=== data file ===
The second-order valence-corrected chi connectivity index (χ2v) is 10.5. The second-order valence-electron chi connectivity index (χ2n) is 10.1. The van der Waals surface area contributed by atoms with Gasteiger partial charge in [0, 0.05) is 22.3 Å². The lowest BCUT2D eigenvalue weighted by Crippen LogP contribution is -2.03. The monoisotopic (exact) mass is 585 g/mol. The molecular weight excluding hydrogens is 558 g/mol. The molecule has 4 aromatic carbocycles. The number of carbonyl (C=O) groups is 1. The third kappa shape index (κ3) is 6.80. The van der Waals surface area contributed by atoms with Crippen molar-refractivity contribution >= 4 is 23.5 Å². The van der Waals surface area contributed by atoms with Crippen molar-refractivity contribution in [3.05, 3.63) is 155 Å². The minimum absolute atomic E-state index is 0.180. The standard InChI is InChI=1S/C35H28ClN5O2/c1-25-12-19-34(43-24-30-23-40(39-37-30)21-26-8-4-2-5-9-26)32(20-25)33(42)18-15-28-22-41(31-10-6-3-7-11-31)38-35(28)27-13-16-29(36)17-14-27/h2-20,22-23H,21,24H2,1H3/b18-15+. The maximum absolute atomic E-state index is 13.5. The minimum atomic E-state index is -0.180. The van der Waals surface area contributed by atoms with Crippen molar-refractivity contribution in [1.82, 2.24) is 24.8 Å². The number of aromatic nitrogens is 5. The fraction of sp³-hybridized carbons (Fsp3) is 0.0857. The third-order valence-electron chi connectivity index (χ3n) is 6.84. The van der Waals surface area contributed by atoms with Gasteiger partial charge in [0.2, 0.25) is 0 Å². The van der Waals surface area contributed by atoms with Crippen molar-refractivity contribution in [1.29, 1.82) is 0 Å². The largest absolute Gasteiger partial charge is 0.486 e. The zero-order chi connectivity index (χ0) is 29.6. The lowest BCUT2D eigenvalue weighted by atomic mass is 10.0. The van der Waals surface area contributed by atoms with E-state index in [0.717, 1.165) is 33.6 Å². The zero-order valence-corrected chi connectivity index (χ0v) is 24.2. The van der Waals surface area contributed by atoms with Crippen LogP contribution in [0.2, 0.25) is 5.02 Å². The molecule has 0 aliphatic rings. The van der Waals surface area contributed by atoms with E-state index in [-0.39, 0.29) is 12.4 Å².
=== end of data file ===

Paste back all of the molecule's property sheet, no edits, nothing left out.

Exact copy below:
The second-order valence-corrected chi connectivity index (χ2v) is 10.5. The second-order valence-electron chi connectivity index (χ2n) is 10.1. The van der Waals surface area contributed by atoms with Gasteiger partial charge in [0, 0.05) is 22.3 Å². The lowest BCUT2D eigenvalue weighted by Crippen LogP contribution is -2.03. The monoisotopic (exact) mass is 585 g/mol. The molecular weight excluding hydrogens is 558 g/mol. The molecule has 4 aromatic carbocycles. The number of carbonyl (C=O) groups is 1. The third kappa shape index (κ3) is 6.80. The van der Waals surface area contributed by atoms with Crippen molar-refractivity contribution >= 4 is 23.5 Å². The van der Waals surface area contributed by atoms with Crippen molar-refractivity contribution in [3.05, 3.63) is 155 Å². The minimum absolute atomic E-state index is 0.180. The standard InChI is InChI=1S/C35H28ClN5O2/c1-25-12-19-34(43-24-30-23-40(39-37-30)21-26-8-4-2-5-9-26)32(20-25)33(42)18-15-28-22-41(31-10-6-3-7-11-31)38-35(28)27-13-16-29(36)17-14-27/h2-20,22-23H,21,24H2,1H3/b18-15+. The maximum absolute atomic E-state index is 13.5. The minimum atomic E-state index is -0.180. The van der Waals surface area contributed by atoms with Crippen molar-refractivity contribution in [1.82, 2.24) is 24.8 Å². The number of aromatic nitrogens is 5. The fraction of sp³-hybridized carbons (Fsp3) is 0.0857. The third-order valence-electron chi connectivity index (χ3n) is 6.84. The van der Waals surface area contributed by atoms with Gasteiger partial charge in [0.2, 0.25) is 0 Å². The van der Waals surface area contributed by atoms with Crippen molar-refractivity contribution in [1.29, 1.82) is 0 Å². The largest absolute Gasteiger partial charge is 0.486 e. The zero-order chi connectivity index (χ0) is 29.6. The lowest BCUT2D eigenvalue weighted by atomic mass is 10.0. The van der Waals surface area contributed by atoms with E-state index in [0.717, 1.165) is 33.6 Å². The zero-order valence-corrected chi connectivity index (χ0v) is 24.2. The van der Waals surface area contributed by atoms with Crippen LogP contribution in [0.2, 0.25) is 5.02 Å². The molecule has 0 aliphatic rings. The van der Waals surface area contributed by atoms with E-state index in [-0.39, 0.29) is 12.4 Å².